Triton X-100 (ppm)
Standard Concentration (1.0×)
1:10 Concentration (0.10×)
1:20 Concentration (0.05×)
1:50 Concentration (0.02×)
1:100 Concentration (0.01×)
1:200 Concentration (0.005×)
The data from Trial 1 (see
It is clear to see from the graphs of the data that in general whatever viral inactivation occurs happens within the first two minutes after addition, with no further reduction with additional exposure time to the S/D. It is thought that there is a population of virus that is essentially not affected by the S/D exposure. When a second spike is added to the S/D virus mixture the virus load is again significantly reduced without addition of more solvent/detergent. (See above Table 6)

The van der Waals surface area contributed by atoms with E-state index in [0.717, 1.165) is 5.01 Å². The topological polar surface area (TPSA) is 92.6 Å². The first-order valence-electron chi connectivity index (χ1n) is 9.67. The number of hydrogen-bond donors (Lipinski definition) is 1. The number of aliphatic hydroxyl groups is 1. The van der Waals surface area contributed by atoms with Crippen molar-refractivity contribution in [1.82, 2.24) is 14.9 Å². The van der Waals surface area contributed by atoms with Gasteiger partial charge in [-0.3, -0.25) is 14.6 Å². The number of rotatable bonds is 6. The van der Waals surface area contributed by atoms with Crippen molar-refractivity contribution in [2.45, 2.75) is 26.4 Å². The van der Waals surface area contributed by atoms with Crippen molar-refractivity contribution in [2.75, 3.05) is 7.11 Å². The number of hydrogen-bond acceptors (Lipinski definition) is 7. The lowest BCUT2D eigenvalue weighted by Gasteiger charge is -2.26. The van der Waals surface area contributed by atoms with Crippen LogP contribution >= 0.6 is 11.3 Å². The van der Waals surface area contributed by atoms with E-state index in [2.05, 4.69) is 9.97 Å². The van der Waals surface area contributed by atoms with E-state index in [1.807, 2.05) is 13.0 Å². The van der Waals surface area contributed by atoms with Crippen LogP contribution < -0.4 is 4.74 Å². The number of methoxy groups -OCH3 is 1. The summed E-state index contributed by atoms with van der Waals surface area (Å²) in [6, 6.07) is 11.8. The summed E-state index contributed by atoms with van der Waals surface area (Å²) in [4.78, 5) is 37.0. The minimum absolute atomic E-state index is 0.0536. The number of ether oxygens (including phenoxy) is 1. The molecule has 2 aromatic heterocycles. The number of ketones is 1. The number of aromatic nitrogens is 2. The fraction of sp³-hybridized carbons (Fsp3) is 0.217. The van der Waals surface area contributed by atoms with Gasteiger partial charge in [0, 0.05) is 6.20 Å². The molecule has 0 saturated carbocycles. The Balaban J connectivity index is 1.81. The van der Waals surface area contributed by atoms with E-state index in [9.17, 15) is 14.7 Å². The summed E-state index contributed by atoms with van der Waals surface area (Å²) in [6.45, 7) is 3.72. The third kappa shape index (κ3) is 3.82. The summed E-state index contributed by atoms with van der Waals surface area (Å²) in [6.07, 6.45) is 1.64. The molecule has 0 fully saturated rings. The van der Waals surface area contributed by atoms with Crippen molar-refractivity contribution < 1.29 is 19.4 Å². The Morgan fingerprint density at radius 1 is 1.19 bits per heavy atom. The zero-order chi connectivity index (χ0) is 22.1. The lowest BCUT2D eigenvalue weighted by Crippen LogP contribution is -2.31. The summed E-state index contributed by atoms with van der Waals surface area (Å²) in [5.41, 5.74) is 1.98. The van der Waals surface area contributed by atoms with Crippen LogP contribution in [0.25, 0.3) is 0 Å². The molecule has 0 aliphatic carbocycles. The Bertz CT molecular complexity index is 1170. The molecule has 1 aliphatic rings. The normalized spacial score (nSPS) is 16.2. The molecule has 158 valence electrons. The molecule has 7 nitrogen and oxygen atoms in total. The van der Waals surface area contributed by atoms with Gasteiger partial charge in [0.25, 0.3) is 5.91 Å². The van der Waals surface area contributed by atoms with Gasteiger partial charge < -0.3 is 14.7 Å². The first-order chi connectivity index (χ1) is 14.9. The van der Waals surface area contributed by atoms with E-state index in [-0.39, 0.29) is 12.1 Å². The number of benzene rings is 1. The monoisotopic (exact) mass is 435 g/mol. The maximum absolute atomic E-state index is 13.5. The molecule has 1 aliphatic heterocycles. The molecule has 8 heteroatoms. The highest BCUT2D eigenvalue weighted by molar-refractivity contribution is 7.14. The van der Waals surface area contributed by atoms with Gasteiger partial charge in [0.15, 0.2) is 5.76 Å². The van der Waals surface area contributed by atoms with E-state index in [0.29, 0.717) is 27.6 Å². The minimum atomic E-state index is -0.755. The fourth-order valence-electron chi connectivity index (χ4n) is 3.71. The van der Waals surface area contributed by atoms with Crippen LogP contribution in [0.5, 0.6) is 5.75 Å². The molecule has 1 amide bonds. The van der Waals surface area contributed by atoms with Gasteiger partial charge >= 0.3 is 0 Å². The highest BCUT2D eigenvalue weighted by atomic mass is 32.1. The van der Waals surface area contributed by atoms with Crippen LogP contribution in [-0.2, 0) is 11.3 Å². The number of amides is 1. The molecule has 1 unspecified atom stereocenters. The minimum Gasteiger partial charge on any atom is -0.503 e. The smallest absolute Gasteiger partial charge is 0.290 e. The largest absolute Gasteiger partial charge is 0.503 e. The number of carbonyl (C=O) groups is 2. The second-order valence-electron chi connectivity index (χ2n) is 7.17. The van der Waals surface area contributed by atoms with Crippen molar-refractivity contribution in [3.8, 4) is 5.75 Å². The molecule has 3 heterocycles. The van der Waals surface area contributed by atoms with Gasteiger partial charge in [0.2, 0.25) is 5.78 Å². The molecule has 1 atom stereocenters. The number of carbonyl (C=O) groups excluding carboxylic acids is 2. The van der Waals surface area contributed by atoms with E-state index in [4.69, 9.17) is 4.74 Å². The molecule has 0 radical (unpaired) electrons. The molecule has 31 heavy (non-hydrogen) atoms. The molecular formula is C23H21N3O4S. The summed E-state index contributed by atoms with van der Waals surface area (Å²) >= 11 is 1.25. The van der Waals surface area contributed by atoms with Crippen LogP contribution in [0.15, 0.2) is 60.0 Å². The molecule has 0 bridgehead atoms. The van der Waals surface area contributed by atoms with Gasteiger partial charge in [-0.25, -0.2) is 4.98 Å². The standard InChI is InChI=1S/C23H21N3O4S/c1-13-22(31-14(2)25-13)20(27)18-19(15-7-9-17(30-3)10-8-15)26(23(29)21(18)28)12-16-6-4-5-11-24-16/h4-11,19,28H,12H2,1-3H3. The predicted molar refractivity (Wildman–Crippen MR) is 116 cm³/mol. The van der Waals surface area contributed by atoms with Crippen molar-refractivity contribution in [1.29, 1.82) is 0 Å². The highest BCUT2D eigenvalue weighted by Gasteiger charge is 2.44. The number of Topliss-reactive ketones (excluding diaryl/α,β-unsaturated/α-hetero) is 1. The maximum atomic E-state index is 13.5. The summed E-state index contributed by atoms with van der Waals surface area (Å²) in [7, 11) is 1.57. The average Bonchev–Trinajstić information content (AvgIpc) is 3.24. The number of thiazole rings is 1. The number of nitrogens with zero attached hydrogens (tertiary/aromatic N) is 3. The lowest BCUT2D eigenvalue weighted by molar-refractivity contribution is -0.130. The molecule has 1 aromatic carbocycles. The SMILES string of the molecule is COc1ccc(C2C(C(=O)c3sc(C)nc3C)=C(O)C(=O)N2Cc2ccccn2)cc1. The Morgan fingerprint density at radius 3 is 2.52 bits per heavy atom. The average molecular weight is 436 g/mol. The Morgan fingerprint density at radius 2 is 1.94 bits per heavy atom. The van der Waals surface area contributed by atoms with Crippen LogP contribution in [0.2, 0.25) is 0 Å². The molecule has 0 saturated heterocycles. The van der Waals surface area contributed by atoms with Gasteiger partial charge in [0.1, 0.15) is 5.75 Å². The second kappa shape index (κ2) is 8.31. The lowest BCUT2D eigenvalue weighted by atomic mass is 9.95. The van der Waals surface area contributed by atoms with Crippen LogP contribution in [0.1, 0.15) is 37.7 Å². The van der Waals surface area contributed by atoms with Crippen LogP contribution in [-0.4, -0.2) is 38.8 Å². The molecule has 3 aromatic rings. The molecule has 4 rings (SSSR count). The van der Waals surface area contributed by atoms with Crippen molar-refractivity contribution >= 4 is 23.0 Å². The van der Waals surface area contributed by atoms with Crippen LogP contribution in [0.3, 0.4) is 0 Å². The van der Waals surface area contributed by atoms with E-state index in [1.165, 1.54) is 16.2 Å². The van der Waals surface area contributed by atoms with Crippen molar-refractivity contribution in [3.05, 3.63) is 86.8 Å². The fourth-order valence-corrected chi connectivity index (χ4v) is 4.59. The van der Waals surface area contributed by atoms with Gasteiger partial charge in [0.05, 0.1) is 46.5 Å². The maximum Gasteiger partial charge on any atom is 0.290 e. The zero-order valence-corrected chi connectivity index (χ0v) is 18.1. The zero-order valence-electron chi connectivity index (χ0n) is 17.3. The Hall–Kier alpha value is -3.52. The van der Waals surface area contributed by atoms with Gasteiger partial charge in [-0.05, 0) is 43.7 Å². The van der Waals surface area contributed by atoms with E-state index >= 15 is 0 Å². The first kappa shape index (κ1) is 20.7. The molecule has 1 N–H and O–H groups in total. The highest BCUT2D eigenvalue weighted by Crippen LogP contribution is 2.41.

An experiment was conducted to assess the capacity of the SDR Hyper D sorbent to remove Triton X-100 and TNBP. These results allow us to determine the approximate amount of material required for effective removal of solvent and detergent. 15 mL of 10% Triton X-100/3.0% TNBP in 50 mM NaCl/Glycine buffer was added to 135 mL of RhoGAM® bulk product (obtained by the methods of Example 4) while mixing at 22° C. The rate of addition was 1.5 mL/minute. After mixing for 1 hour, 145 mL was pumped through a preconditioned 1×10 cm column of SDR Hyper D at a flow rate of 1.0 mL/minute. Aliquots (10 mL) were collected from the column and assayed for Triton X-100 and TNBP. As shown in
A pilot lot was produced that was ˜⅛ the full manufacturing scale. Approximately 1.3 kg of IgG precipitate II paste was obtained from in process RhoGAM production. The paste was held at −20° C. for 2 weeks prior to resuspending in water for injection, and then diluted into high salt buffer (150 mM NaCl-glycine) containing polysorbate 80. Viresolve ultrafiltration, buffer exchange by diafiltration and bulk concentration via BioMAX 50 filter was performed prior to the solvent/detergent treatment.